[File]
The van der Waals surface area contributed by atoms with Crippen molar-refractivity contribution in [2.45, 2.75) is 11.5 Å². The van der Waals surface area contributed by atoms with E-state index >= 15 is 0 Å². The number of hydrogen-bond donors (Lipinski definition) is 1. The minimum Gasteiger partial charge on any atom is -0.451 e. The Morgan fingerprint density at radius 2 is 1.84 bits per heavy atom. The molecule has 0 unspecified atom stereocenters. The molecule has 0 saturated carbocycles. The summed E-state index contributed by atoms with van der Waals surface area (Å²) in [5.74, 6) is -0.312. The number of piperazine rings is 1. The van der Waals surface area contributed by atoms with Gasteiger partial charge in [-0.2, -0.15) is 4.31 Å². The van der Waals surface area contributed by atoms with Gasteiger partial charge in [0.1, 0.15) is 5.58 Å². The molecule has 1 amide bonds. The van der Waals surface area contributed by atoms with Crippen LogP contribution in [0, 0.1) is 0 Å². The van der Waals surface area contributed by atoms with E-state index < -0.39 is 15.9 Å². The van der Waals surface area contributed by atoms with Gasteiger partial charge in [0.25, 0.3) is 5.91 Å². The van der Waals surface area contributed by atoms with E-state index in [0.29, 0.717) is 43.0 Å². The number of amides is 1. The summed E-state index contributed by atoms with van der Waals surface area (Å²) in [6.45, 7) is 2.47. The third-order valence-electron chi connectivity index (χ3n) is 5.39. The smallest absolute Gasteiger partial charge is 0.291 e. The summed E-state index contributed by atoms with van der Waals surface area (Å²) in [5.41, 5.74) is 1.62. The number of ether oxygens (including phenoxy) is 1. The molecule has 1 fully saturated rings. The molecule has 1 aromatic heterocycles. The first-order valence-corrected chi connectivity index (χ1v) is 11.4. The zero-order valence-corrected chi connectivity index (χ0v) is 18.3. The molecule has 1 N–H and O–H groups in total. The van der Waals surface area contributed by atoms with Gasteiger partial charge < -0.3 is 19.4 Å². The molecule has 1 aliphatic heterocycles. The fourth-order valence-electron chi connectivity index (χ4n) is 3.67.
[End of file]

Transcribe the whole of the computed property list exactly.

The van der Waals surface area contributed by atoms with Crippen molar-refractivity contribution in [2.45, 2.75) is 11.5 Å². The van der Waals surface area contributed by atoms with E-state index >= 15 is 0 Å². The number of hydrogen-bond donors (Lipinski definition) is 1. The minimum Gasteiger partial charge on any atom is -0.451 e. The Morgan fingerprint density at radius 2 is 1.84 bits per heavy atom. The molecule has 0 unspecified atom stereocenters. The molecule has 0 saturated carbocycles. The summed E-state index contributed by atoms with van der Waals surface area (Å²) in [5.74, 6) is -0.312. The number of piperazine rings is 1. The van der Waals surface area contributed by atoms with Gasteiger partial charge in [-0.2, -0.15) is 4.31 Å². The van der Waals surface area contributed by atoms with Gasteiger partial charge in [0.1, 0.15) is 5.58 Å². The molecule has 1 amide bonds. The van der Waals surface area contributed by atoms with Crippen LogP contribution in [0, 0.1) is 0 Å². The van der Waals surface area contributed by atoms with E-state index < -0.39 is 15.9 Å². The van der Waals surface area contributed by atoms with Gasteiger partial charge in [0.25, 0.3) is 5.91 Å². The van der Waals surface area contributed by atoms with E-state index in [0.29, 0.717) is 43.0 Å². The number of amides is 1. The summed E-state index contributed by atoms with van der Waals surface area (Å²) in [6.45, 7) is 2.47. The third-order valence-electron chi connectivity index (χ3n) is 5.39. The smallest absolute Gasteiger partial charge is 0.291 e. The summed E-state index contributed by atoms with van der Waals surface area (Å²) in [5.41, 5.74) is 1.62. The number of ether oxygens (including phenoxy) is 1. The molecule has 1 fully saturated rings. The molecule has 1 aromatic heterocycles. The first-order valence-corrected chi connectivity index (χ1v) is 11.4. The zero-order valence-corrected chi connectivity index (χ0v) is 18.3. The molecule has 1 N–H and O–H groups in total. The van der Waals surface area contributed by atoms with Gasteiger partial charge < -0.3 is 19.4 Å². The molecule has 1 aliphatic heterocycles. The fourth-order valence-electron chi connectivity index (χ4n) is 3.67.